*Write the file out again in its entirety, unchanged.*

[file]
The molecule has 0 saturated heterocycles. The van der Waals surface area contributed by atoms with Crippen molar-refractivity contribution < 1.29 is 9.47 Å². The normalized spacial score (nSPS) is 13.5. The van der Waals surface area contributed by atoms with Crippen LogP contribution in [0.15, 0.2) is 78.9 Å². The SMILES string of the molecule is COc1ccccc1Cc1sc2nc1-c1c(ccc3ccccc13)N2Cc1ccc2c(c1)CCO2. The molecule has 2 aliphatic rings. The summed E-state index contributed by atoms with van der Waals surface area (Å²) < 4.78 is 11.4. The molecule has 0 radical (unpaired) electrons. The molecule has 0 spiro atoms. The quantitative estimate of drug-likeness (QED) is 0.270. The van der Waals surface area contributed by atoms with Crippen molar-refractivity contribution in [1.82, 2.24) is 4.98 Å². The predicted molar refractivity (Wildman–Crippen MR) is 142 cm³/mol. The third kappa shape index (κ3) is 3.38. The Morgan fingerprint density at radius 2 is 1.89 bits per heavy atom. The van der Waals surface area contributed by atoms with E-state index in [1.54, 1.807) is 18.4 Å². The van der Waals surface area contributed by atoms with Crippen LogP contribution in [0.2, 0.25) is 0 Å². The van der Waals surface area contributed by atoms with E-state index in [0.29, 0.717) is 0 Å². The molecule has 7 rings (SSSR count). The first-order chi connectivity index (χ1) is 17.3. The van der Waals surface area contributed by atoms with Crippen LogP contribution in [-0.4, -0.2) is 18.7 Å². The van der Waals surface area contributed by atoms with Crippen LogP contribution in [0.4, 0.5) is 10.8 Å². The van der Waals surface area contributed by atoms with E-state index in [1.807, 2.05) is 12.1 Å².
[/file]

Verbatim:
The molecule has 0 saturated heterocycles. The van der Waals surface area contributed by atoms with Crippen molar-refractivity contribution < 1.29 is 9.47 Å². The normalized spacial score (nSPS) is 13.5. The van der Waals surface area contributed by atoms with Crippen LogP contribution in [0.15, 0.2) is 78.9 Å². The SMILES string of the molecule is COc1ccccc1Cc1sc2nc1-c1c(ccc3ccccc13)N2Cc1ccc2c(c1)CCO2. The molecule has 2 aliphatic rings. The summed E-state index contributed by atoms with van der Waals surface area (Å²) < 4.78 is 11.4. The molecule has 0 radical (unpaired) electrons. The molecule has 0 spiro atoms. The quantitative estimate of drug-likeness (QED) is 0.270. The van der Waals surface area contributed by atoms with Crippen molar-refractivity contribution in [1.82, 2.24) is 4.98 Å². The predicted molar refractivity (Wildman–Crippen MR) is 142 cm³/mol. The third kappa shape index (κ3) is 3.38. The Morgan fingerprint density at radius 2 is 1.89 bits per heavy atom. The van der Waals surface area contributed by atoms with E-state index in [1.54, 1.807) is 18.4 Å². The van der Waals surface area contributed by atoms with Crippen LogP contribution in [0.2, 0.25) is 0 Å². The van der Waals surface area contributed by atoms with E-state index in [0.29, 0.717) is 0 Å². The molecule has 7 rings (SSSR count). The first-order chi connectivity index (χ1) is 17.3. The van der Waals surface area contributed by atoms with Crippen LogP contribution in [-0.4, -0.2) is 18.7 Å². The van der Waals surface area contributed by atoms with Crippen LogP contribution in [0.4, 0.5) is 10.8 Å². The van der Waals surface area contributed by atoms with E-state index in [1.807, 2.05) is 12.1 Å².